This is the Gospel. This is grace for your race. NEVER FORGET THAT . . . AMEN!

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The dictionary defines the word flourish this way: “To grow well; to be healthy; to be very successful; to do very well; to hold up.”

Would this define the life you are currently living? Here is David’s description of his own life:

I am like an olive tree flourishing in the house of God; I trust in God’s unfailing love for ever and ever.

(Psalm 52:8)

The significance of the olive tree in biblical times cannot be overstated. From eating to cooking to lighting to medicinal uses, the oil from olives was an important part of life. The key to an olive tree’s vitality is its vast root system, which enables the olive tree to grow in an arid, rocky environment.

David said his life experience was like the flourishing olive tree because of his root system. David was rooted in the unfailing love of His God; this is the key to faithful flourishing!

Now, please don’t misunderstand the word faithful. It does not mean living a perfect life before the face of God. David certainly did not live a perfect life, yet God described David as a man after His own heart. What that really means is that David’s heart beat for God, even though it beat for God imperfectly. David’s life beautifully illustrates this truth:

Flourishing is always mixed with a bit of Floundering!

The faithful followers of God understand that life will never be about perfection on this side of the grave. It is all about direction . . . the direction we are heading in. We will, from time to time, careen from wall to wall along the way to our intended destination; it may be that we will reverse our steps or sit stagnant for a period of time. But we will continue to travel in the direction God is calling us to go.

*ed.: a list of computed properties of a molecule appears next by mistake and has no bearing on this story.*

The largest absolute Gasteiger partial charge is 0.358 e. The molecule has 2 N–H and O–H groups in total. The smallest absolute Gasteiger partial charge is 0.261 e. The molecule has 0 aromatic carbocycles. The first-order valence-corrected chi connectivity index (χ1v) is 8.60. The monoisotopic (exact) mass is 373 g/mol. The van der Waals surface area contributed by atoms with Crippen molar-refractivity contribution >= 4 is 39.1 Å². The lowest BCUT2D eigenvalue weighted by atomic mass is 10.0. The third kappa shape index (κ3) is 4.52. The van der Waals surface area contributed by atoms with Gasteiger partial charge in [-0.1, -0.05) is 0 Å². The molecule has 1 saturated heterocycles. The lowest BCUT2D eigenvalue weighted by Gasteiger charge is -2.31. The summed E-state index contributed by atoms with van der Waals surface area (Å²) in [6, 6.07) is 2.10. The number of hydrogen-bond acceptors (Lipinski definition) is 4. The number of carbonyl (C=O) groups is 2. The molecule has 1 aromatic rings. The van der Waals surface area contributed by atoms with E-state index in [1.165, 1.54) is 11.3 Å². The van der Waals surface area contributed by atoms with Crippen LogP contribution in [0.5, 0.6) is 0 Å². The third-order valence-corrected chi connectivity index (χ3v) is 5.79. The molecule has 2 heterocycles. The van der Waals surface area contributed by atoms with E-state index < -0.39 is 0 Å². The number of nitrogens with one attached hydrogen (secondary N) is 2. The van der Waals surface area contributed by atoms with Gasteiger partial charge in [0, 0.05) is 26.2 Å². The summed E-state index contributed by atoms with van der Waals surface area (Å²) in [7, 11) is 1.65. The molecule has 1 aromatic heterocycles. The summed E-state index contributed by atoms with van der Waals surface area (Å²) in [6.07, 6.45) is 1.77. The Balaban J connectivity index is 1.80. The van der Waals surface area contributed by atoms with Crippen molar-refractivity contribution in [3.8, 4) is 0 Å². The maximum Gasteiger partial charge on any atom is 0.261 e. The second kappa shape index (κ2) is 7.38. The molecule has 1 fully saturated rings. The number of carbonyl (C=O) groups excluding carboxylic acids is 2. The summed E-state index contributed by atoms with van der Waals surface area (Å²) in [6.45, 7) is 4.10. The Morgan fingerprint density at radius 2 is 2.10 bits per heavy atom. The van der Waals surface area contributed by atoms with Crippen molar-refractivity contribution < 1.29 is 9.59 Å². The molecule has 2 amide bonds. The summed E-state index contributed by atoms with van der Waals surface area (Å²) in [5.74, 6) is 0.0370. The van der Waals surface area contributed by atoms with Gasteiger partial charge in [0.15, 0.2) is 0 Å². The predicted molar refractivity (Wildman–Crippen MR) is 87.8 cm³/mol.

How is it with you? What direction is your life headed in these days? Toward God . . . or away from Him?

Under the inspiration of the Holy Spirit, David could say that he was flourishing like an olive tree in the house of God because he lived his life in the presence of God. He was continually conscious of God’s unfailing love; David trusted in God’s love even when he could not trace it. During those dark days when David was on the run from King Saul, he was presented with many opportunities to take Saul’s life, but David trusted in God’s perfect plan for his imperfect life. He trusted in the sovereign, unfailing love of his God even when those around him were telling him to trust in himself and take matters into his own hands.

So . . . what have you been trusting in lately? When God’s unfailing love rules your heart, it shapes your life and brings you a sense of flourishing that can be found in no other way.